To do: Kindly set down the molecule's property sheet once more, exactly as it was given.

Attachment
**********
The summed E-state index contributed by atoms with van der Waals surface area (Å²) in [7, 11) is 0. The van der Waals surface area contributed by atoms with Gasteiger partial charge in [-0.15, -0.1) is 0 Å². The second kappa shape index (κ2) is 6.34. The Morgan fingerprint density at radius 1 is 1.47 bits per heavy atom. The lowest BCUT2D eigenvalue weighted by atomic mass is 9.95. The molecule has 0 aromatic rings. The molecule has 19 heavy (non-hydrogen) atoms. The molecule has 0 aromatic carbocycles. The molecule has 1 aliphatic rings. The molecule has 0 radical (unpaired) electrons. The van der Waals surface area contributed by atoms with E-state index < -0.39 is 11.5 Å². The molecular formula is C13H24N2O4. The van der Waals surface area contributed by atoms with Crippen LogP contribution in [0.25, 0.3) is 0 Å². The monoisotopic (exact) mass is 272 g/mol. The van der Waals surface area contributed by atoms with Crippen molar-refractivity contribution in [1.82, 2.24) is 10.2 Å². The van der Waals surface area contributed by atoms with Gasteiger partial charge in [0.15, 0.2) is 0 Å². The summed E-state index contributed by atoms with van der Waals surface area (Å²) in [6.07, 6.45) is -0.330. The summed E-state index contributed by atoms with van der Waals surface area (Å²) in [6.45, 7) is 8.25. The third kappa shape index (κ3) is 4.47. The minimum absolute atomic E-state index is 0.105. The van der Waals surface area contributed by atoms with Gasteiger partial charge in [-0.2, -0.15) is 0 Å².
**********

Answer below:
The summed E-state index contributed by atoms with van der Waals surface area (Å²) in [7, 11) is 0. The van der Waals surface area contributed by atoms with Gasteiger partial charge in [-0.15, -0.1) is 0 Å². The second kappa shape index (κ2) is 6.34. The Morgan fingerprint density at radius 1 is 1.47 bits per heavy atom. The lowest BCUT2D eigenvalue weighted by atomic mass is 9.95. The molecule has 0 aromatic rings. The molecule has 19 heavy (non-hydrogen) atoms. The molecule has 0 aromatic carbocycles. The molecule has 1 aliphatic rings. The molecule has 0 radical (unpaired) electrons. The van der Waals surface area contributed by atoms with E-state index < -0.39 is 11.5 Å². The molecular formula is C13H24N2O4. The van der Waals surface area contributed by atoms with Crippen LogP contribution in [0.25, 0.3) is 0 Å². The monoisotopic (exact) mass is 272 g/mol. The van der Waals surface area contributed by atoms with Crippen molar-refractivity contribution in [1.82, 2.24) is 10.2 Å². The van der Waals surface area contributed by atoms with Gasteiger partial charge in [0.15, 0.2) is 0 Å². The summed E-state index contributed by atoms with van der Waals surface area (Å²) in [6.07, 6.45) is -0.330. The summed E-state index contributed by atoms with van der Waals surface area (Å²) in [6.45, 7) is 8.25. The third kappa shape index (κ3) is 4.47. The minimum absolute atomic E-state index is 0.105. The van der Waals surface area contributed by atoms with Gasteiger partial charge in [-0.2, -0.15) is 0 Å².